Bear in mind British soaps were expected to be funny (laugh-out-loud funny as opposed to witty) in a way that US soaps I've seen aren't. Basil Fawlty, and later Victor Meldrew, wouldn't be out of place in a soap. One of the things Eastenders was heavily criticised for was not buying into that idea.

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    3. Some characters went through cycles of being more or less comic characters, e.g. Jack Duckworth.

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    4. Interesting that you would say that Eastenders wasn't meant to be as funny. I know it got dark, but it seemed to me that this happened on other u.k. soaps too. I am not very familiar with Coronation Street, but what I am seeing of the description of this character is reminding me of Dot Cotton. She was absolutely awful in her earlier years and was laughed at, but was so beloved that she ended up softening quite a bit. Then again I guess she had some pretty heart wrenching scenes with Nick too, so maybe she didn't always quite work as the funny character.

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  4. As someone growing up in a deprived ex-milltown (ex-mills and ex-town: Thatcher abolished us as a town in our own right) on the outskirts of Manchester in the 1980s and with a foot in both middle- and working-class camps, I always hated Coronation Street for its depiction of my part of the world. It seemed so utterly unlike my everyday life - an outsider's stereotyped vision of a comedy 'North' that didn't seem to really exist (this despite the fact a few of my school contemporaries actually ended up acting on the show). I'm sure that's probably not entirely fair - we didn't watch it after I was very young so my opinion was based on early memories and bits I caught at friends' and relatives' houses - but whenever I did see a bit, it really annoyed me.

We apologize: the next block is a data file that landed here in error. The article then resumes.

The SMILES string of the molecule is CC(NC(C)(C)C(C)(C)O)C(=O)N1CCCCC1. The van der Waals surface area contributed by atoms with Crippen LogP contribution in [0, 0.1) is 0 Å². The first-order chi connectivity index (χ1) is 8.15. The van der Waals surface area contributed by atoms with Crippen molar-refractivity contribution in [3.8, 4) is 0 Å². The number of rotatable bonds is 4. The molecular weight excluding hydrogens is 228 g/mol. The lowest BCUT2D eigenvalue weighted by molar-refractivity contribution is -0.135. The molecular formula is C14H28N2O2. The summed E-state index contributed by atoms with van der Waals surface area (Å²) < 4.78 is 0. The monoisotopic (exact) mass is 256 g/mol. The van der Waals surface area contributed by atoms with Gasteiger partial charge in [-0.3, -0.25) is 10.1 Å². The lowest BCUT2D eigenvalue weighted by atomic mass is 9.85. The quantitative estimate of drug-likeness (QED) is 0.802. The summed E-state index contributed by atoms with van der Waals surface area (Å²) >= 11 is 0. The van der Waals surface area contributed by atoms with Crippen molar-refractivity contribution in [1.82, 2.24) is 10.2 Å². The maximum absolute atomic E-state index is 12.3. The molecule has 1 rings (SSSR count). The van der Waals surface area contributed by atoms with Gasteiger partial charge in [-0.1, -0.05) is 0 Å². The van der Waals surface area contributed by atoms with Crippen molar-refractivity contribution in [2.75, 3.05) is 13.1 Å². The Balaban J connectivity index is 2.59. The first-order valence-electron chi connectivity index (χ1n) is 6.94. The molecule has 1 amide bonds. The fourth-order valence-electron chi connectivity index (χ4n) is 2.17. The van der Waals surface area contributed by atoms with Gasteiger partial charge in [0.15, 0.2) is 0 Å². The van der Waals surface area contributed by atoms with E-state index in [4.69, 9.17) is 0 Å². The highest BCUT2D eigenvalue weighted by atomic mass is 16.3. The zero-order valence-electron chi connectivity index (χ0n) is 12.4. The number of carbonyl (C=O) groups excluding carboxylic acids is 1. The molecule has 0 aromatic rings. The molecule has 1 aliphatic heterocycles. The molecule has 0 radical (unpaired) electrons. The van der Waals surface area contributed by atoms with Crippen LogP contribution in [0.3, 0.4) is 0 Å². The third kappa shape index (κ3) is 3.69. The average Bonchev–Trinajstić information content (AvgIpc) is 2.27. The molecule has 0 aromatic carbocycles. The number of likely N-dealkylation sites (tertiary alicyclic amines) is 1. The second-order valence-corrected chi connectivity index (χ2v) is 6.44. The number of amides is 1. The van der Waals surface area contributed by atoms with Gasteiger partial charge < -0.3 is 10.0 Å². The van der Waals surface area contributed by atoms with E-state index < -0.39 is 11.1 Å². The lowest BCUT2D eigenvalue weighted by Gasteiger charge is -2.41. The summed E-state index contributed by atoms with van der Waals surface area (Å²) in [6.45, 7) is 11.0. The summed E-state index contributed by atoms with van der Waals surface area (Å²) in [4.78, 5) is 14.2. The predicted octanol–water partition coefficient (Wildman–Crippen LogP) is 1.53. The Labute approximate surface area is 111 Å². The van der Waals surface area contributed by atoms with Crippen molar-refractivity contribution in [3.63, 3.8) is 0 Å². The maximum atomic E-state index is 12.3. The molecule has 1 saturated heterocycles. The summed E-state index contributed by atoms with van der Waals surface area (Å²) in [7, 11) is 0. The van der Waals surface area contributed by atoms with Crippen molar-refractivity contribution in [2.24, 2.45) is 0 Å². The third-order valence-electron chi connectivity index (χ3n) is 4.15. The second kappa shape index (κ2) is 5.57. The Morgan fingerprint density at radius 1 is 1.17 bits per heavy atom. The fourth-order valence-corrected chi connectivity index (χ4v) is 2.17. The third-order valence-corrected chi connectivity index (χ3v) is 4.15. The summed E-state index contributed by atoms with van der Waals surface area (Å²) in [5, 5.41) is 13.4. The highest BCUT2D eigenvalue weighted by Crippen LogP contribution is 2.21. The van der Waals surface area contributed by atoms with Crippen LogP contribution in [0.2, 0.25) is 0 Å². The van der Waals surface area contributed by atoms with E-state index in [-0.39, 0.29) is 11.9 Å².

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  5. On the face of it it seems a strange exercise to compare these two shows, but you make a good argument around the attempt to make soapify Who.

    You must be aware of the roots of Coronation Street in the kitchen sink theatre and films of the late fifties on; Look Back in Anger, A Taste of Honey, This Sporting Life (with Bill Hartnell) etc etc. Before that the working class were never properly depicted in theatre or films. The pub section of T. S. Eliot's The Waste Land is a good example of the syndrome. By the time you reach 1979, the setting starts to be a bit dated though, as Janjy avers to. (A lot of people knew this - working class people anyway. It offered a nostalgia for community as communities declined.) But it's coming out of a Golden Age as far as working class people in the arts is concerned.

    And I think you do need to understand Hilda in the context suggested by Spacewarp - the worry about her seems a little too sentitive, and there are other characters in the show. Really, if someone's going to take Hilda as a role model, they were going to be not far off that to start with, and much better to admire Elsie Tanner.